From customer service chatbots to serving up the right mix of trip-specific benefits to the right consumer, technology using artificial intelligence (AI) is making its way into the travel insurance sector, and insurers are beginning to invest time and money to harness its power.

Compared with other forms of insurance, travel policies lend themselves particularly well to AI for several reasons.

For one, said Chris Carnicelli, CEO of Generali Global Assistance, it's high volume. Travel insurance often requires more interaction with customers than other kinds of insurance when travel-disrupting events, such as hurricanes, occur.

AI can help speed interactions with customers by enabling a computer to answer simple requests or assist customers with things like filing claims, he said.

Using forms of AI and big data to configure insurance offers for customers is also particularly useful in travel insurance, according to Mike Nelson, CEO of Allianz Global Assistance.

Nelson said the average policy price is below $100, depending on the channel, and unlike other, bigger-ticket forms of insurance, such as auto or homeowners, choosing a policy tends to be a fairly quick decision. Allianz prepares about 2 billion travel insurance quotes each year.

"We're getting a lot of data, and there are a lot of different benefit configurations we could offer to that traveler," Nelson said.

Using AI to configure benefits is a boon to the insurer as well as to travelers, who get the most appropriate policy for their needs.

Allianz is using machine learning and predictive analytics to configure policies sold through partners, from travel agents to OTAs to suppliers.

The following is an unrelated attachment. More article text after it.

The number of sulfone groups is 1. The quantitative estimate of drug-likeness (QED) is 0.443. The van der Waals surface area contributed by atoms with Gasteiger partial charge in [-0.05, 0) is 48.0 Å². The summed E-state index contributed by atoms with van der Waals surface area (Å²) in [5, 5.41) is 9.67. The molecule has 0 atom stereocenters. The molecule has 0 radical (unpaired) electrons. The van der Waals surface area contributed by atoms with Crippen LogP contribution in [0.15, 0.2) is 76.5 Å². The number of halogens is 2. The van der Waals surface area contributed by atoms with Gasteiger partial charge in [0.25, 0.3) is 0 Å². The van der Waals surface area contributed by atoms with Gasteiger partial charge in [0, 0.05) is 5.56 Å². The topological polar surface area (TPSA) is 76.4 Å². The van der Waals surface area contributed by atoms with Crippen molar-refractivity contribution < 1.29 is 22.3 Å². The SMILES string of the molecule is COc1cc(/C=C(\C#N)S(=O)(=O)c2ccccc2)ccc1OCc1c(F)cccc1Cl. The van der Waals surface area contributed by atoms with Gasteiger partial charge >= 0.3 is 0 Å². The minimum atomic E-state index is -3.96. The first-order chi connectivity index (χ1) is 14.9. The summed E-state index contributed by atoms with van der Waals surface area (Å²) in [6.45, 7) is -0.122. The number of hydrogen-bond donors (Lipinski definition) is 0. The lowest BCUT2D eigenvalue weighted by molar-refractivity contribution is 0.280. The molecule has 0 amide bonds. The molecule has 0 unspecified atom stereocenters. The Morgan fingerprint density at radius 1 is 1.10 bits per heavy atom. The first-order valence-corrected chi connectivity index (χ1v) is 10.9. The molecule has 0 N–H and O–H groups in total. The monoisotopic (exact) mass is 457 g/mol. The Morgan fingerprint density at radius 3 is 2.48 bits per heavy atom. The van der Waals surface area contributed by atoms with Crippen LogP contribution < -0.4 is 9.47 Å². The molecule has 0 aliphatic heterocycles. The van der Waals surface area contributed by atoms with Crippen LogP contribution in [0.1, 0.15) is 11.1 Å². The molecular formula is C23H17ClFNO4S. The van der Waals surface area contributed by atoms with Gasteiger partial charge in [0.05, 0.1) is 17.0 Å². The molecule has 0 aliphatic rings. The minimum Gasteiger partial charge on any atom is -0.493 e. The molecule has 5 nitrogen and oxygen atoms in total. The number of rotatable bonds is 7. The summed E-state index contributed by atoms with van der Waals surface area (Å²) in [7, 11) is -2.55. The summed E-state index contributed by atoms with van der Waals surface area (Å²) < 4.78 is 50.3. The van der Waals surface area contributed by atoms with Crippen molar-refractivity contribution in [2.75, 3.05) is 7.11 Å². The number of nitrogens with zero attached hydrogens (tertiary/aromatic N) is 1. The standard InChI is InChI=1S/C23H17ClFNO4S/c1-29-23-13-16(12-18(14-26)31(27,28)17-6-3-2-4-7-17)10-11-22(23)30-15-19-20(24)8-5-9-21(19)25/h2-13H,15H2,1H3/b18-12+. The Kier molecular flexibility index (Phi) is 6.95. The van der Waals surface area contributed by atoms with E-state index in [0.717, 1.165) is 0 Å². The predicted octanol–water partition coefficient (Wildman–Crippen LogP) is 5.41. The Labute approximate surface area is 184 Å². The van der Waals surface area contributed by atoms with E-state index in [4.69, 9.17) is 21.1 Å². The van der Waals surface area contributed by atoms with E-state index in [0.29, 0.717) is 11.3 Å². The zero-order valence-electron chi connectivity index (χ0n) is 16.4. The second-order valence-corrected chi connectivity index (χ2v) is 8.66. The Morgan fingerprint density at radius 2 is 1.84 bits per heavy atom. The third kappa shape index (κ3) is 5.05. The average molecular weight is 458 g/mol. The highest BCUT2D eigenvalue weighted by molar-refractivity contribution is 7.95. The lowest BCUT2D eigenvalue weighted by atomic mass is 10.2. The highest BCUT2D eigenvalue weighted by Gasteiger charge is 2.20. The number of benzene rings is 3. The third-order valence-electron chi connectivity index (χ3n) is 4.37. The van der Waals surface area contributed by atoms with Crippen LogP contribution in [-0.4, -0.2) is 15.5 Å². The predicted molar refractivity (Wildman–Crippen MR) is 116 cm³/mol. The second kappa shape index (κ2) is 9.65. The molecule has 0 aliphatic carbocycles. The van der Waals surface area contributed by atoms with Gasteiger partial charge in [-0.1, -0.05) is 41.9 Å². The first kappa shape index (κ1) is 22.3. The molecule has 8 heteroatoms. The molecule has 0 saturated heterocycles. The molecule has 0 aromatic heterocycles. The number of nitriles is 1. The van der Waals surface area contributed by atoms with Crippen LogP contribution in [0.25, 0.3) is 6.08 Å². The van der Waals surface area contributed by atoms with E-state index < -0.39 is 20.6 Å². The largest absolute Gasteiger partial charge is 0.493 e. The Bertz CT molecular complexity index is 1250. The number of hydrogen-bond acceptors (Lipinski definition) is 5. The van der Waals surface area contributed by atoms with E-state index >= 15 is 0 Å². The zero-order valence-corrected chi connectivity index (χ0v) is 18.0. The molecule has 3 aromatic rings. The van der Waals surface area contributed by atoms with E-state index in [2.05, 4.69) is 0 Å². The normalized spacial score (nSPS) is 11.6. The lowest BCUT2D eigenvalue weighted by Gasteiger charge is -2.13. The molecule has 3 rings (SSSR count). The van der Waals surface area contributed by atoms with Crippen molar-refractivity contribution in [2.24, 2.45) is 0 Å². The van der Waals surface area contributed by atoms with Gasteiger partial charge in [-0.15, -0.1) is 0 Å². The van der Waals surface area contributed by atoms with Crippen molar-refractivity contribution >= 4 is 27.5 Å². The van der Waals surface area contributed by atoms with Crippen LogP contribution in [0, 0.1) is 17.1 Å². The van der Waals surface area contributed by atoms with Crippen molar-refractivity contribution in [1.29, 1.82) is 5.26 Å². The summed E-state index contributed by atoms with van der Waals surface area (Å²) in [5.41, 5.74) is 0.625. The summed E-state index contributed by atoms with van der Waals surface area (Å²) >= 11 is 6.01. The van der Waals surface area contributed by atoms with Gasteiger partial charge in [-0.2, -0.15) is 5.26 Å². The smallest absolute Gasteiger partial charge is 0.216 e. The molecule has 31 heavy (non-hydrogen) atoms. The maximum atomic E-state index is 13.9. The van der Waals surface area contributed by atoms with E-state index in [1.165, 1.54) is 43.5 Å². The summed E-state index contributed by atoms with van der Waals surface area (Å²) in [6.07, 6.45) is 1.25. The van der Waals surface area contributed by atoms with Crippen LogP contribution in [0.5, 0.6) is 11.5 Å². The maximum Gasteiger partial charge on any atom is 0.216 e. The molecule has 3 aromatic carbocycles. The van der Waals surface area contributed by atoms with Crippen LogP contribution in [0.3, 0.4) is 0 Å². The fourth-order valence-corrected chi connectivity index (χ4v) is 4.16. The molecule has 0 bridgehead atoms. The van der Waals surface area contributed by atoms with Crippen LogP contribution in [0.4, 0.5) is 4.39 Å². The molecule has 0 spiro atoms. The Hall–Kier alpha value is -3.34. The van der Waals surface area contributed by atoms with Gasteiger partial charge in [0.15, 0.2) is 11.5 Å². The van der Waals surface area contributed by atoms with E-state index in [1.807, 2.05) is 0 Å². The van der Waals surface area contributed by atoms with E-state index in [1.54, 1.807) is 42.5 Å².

"Because of all these relationships we have, because of the amount of quotes we do, we get a lot of data, and that's where we've invested most of our resources," Nelson said.

AIG Travel, too, is looking at applying AI to packaging benefits for consumers, said Jeff Rutledge, president and CEO. To that end, the insurer has begun refiling insurance policies throughout the country so the benefits are less packaged than in the past.

"That allows someone to be able to choose something very specific, such as just trip cancellation or security evacuation, and create a package that's specifically tailored for them, unlike that sort of bundled package that's normally used," Rutledge said.

Generali already dynamically prices, according to Carnicelli, but he predicted that pricing will improve as machine learning advances further.

Chatbots for customer service are also popping up as a valid use case for AI with regard to travel insurance. AIG is testing one in China on the WeChat application, and Allianz and Generali are also testing chatbots.

"Right now, we're implementing it for the relatively simple questions and claims," Carnicelli said. "The difficulty is that travel insurance has myriad different circumstances where somebody could have a claim or require an intervention, and we can increase the levels at which machines can handle things quickly and rapidly for customers as the technology evolves."

The challenge lies in finding the right balance between chatbot and human interaction with customers.

"It's a tough balance," Carnicelli said, "but I think we're all learning."


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